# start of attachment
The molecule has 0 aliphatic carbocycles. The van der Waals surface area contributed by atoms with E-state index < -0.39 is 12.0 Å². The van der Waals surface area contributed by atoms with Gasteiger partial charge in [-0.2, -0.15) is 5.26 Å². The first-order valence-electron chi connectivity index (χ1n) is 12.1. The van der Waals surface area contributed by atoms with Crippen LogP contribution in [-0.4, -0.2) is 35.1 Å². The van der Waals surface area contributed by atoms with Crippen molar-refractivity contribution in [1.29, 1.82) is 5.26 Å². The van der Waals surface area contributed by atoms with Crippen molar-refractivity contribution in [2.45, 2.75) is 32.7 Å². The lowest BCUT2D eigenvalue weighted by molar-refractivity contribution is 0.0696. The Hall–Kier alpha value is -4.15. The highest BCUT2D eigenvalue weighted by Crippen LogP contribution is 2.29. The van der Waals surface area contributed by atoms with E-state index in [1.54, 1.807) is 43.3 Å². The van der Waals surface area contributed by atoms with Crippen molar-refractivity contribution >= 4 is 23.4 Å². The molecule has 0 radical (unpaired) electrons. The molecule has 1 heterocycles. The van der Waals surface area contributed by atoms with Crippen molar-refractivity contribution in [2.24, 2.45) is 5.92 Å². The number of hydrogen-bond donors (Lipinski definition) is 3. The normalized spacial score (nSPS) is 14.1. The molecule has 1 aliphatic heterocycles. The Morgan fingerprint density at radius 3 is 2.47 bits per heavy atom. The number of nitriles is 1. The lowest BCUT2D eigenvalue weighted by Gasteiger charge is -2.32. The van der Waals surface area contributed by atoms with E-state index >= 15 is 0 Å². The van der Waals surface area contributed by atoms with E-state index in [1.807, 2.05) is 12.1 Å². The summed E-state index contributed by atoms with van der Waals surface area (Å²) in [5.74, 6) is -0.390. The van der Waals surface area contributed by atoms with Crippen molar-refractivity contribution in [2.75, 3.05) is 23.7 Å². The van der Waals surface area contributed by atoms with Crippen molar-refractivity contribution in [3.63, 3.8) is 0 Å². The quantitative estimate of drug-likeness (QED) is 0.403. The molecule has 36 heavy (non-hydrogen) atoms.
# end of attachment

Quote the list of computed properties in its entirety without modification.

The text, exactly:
The molecule has 0 aliphatic carbocycles. The van der Waals surface area contributed by atoms with E-state index < -0.39 is 12.0 Å². The van der Waals surface area contributed by atoms with Gasteiger partial charge in [-0.2, -0.15) is 5.26 Å². The first-order valence-electron chi connectivity index (χ1n) is 12.1. The van der Waals surface area contributed by atoms with Crippen LogP contribution in [-0.4, -0.2) is 35.1 Å². The van der Waals surface area contributed by atoms with Crippen molar-refractivity contribution in [1.29, 1.82) is 5.26 Å². The van der Waals surface area contributed by atoms with Crippen molar-refractivity contribution in [2.45, 2.75) is 32.7 Å². The lowest BCUT2D eigenvalue weighted by molar-refractivity contribution is 0.0696. The Hall–Kier alpha value is -4.15. The highest BCUT2D eigenvalue weighted by Crippen LogP contribution is 2.29. The van der Waals surface area contributed by atoms with E-state index in [1.54, 1.807) is 43.3 Å². The van der Waals surface area contributed by atoms with Crippen molar-refractivity contribution >= 4 is 23.4 Å². The molecule has 0 radical (unpaired) electrons. The molecule has 1 heterocycles. The van der Waals surface area contributed by atoms with Crippen molar-refractivity contribution in [2.24, 2.45) is 5.92 Å². The number of hydrogen-bond donors (Lipinski definition) is 3. The normalized spacial score (nSPS) is 14.1. The molecule has 1 aliphatic heterocycles. The Morgan fingerprint density at radius 3 is 2.47 bits per heavy atom. The number of nitriles is 1. The lowest BCUT2D eigenvalue weighted by Gasteiger charge is -2.32. The van der Waals surface area contributed by atoms with E-state index >= 15 is 0 Å². The van der Waals surface area contributed by atoms with E-state index in [1.807, 2.05) is 12.1 Å². The summed E-state index contributed by atoms with van der Waals surface area (Å²) in [5.74, 6) is -0.390. The van der Waals surface area contributed by atoms with Crippen molar-refractivity contribution in [2.75, 3.05) is 23.7 Å². The van der Waals surface area contributed by atoms with Crippen molar-refractivity contribution in [3.63, 3.8) is 0 Å². The quantitative estimate of drug-likeness (QED) is 0.403. The molecule has 36 heavy (non-hydrogen) atoms.